Last updated on July 11, 2019 at 05:54 pm
Who doesn’t love the warm, sunny days of summer? However, more time spent outdoors in the heat and humidity can bring on a multitude of risks for pets. As the temperature rises, be mindful of these important safety concerns to help keep your pets safe all season long.
- The number one heat-related rule, and we’ve all heard this before, is never, ever leave your pet in the car unattended. Even if you park in the shade. Even if you leave the windows open. Even for just a few minutes. Just don’t do it. The temperature can rise to over 100 degrees in a matter of minutes, and it’s even illegal in some states.
- Summer road trips are more fun with your four-legged friend! Remember, when traveling with your pet, use a secured crate, harness system or pet safety belt.
- When taking your dog for walks or playing outside, try to do so in the morning or evening when it may be cooler.
- Try to avoid prolonged exposure to hot pavement or sand, both of which can burn the pads on your dog’s paws.
- Provide ample shade for your pet, with tree shade and tarps being better options than doghouses. A doghouse can actually trap heat rather than provide relief from it.
- Make sure your pet has plenty of cool, fresh water. This goes for drinking and, well, just sitting in it. Many lucky dogs love to take a quick dip in a child’s wading pool filled with clean, cool water. They may even drink it while sitting in it.
- Believe it or not, you can apply sunblock to your pet’s least-hair-covered spots, which are ears, nose and bellies on dogs, and ears and around eyes on cats. Make sure the sunblock is pet safe, such as Epi-Pet Sun Protector Sunscreen. Some typical sunblocks such as zinc oxide can be toxic to pets.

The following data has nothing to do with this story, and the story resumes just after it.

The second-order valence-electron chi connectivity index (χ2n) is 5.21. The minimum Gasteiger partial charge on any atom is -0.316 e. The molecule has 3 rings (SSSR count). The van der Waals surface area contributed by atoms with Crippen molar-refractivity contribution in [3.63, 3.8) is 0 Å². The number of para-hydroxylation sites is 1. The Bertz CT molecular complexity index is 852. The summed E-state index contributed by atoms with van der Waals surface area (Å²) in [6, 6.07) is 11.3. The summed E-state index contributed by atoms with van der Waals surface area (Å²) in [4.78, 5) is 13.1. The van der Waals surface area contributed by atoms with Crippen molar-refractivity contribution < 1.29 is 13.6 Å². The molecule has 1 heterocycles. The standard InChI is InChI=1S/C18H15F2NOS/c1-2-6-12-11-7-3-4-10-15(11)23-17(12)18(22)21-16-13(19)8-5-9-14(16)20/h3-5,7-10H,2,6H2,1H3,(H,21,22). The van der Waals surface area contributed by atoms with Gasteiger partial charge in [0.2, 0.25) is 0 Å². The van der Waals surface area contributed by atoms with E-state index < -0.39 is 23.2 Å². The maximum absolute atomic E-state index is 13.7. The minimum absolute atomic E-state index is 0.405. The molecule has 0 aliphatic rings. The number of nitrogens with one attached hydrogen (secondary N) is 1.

- Don’t cut your pet’s hair too short. Groomed pet hair, even if it’s long, helps regulate body temperature.
- Avoid exposure to harmful outdoor chemicals such as insecticides and fertilizers. You might not use these on your own lawn or garden, but be aware that other lawns may have been treated.
- Keep citronella candles out of reach. Whether burning or not, these can be harmful to pets.
- Try not to let your dog drink seawater as the salt may make him sick. Ocean salt can also be damaging to your pet’s coat, so always give them a bath after a trip to the beach.
- Never leave pets unattended at the beach, lake or pool. When boating, use a pet life jacket.
- Pets often go missing after being scared by fireworks and thunderstorms. Keep them secure in a quiet, safe area indoors. Never use fireworks around pets because they could cause burns and contain potentially toxic chemicals.
- Prep for summer storms by creating a pet disaster kit that has enough food, clean water and medications to last about five days.
- While your dog probably wouldn’t complain, you really shouldn’t let them share the BBQ food. People food could be toxic to pets or give them digestive issues. Keep it out of their reach and ask your guests to do them same.
- Treat your pet with preventative flea, tick and heartworm medicine, and check them regularly with a flea comb. Fleas, ticks and mosquitoes, which carry heartworm disease, are much more prevalent in the summer.
- Windows and screens can be a hazard if not maintained. Make sure screens are properly installed and keep unscreened windows closed at all times to prevent accidents.
If you have other tips, share them by leaving a comment!